• I'd go back to the points in time when major religions started and make sure to kill their leaders before they ever plant their first poisonous seeds. I'd then make sure the Roman Empire never falls and the dark ages never happen. At this rate i'm not so confident there will even be a distant future for the human race. In the nuclear age we're far too likely to kill ourselves collectively over some sky fairy.
    • Re:Past (Score:5, Funny)

      by Roger W Moore (538166) on Saturday September 29, 2012 @02:25PM (#41500341) Journal

      I'd go back to the points in time when major religions started and make sure to kill their leaders before they ever plant their first poisonous seeds. I'd then make sure the Roman Empire never falls...

      Hmmm....your real name isn't Pontious Pilate by any chance?

      • by Psyborgue (699890)
        Nope. It's not that I have some particular fondness for Rome, it's just that it was the largest, most developed society at the time in that part of the world and starting off from scratch would kind of suck.
        • Re:Past (Score:4, Interesting)

          by AK Marc (707885) on Sunday September 30, 2012 @10:44PM (#41510157)
          Sadly, you might be better off killing Colombus somewhere in the Atlantic Ocean. The native Americans had more advanced astronomy than Europe at the time. And from what I've read about, which is mainly conjecture at this point, the natives were more domesticated than we thought, with crops and cities, but the plague brought in by the first explorers killed off 90% of the natives, and 100% of the cities, and they turned nomadic and more tribal to survive. But to know for sure, you'd need a time machine or something.
    • Re:Past (Score:5, Interesting)

      by tomhath (637240) on Saturday September 29, 2012 @03:57PM (#41501079)
      Be careful, by killing the religions we have you might provide an opportunity for something even worse. Read up on what Aztec priests did for a living (the Conquistadors couldn't count all the skulls, but estimated something over 100k lined the walls of the main temple).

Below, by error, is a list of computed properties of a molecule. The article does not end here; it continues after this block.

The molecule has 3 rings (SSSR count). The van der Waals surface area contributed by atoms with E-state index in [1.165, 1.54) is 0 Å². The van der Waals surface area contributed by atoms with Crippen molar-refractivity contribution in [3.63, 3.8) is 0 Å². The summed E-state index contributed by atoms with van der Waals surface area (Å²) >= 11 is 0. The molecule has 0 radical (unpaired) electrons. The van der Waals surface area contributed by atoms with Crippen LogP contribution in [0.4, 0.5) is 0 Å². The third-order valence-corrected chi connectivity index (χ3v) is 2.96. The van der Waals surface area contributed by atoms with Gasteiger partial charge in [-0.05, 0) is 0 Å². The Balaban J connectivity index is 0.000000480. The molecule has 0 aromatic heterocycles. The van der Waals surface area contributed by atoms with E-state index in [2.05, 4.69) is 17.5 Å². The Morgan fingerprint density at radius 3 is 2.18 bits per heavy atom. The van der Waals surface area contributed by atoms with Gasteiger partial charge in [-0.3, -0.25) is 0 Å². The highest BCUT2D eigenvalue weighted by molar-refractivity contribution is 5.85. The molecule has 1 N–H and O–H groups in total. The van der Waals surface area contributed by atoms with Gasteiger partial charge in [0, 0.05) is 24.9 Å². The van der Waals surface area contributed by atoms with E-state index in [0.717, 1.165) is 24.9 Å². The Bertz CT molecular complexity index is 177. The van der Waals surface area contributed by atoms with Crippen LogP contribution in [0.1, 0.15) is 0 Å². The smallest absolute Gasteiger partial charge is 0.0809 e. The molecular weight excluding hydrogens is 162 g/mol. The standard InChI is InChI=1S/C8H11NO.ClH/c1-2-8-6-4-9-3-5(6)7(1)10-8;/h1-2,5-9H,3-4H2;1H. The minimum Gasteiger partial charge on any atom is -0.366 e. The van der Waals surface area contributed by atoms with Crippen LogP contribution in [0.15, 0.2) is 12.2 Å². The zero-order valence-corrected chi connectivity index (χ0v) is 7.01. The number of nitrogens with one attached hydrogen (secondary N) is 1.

• Re:Past (Score:5, Interesting)

        by afeeney (719690) on Saturday September 29, 2012 @06:04PM (#41501879)
        If your goal is preventing wholescale slaughter of humans and destruction of bodies of knowledge, Genghis Khan and the Mongols were responsible for more deaths directly ( 30-60 million []) than any other war except for WWII. Proportionately, no other regime has ever killed as much of the world population, at 7.5 percent to 15 percent. By comparison, the highest death rate for WWII is estimated at 3.1 percent. If you count Timur as one of the Mongols (some do, some don't), the figures go from 45 to 80 million killed. Using the broadest possible definition of Holocaust deaths, including the high estimates for Roma and all Soviet/Polish POWs, there were 17 million deaths.

        If you count the probable indirect death toll, one of the unintended consequences of the improved trade routes through Asia was the Black Death, which would make the Mongols the most destructive force ever in terms of human loss of life. Bugs coming out of obscure locations to kill millions due to improved travel capacity didn't begin with WWI, ebola, or SARS.

        Stopping Mao from the policies that led to the Great Chinese Famine of 1958-63 would have saved 15 to 43 million lives. These policies included such idiocies as killing all the sparrows and small birds that allegedly ate crop seeds, which of course left crops vulnerable to the much more destructive insects; collectivization of farms in ways that put the most loyal rather than the most competent farmers in charge; refusing to use farming methods that were too bourgeoisie, and so on.

  • by tmosley (996283) on Saturday September 29, 2012 @10:34AM (#41498663)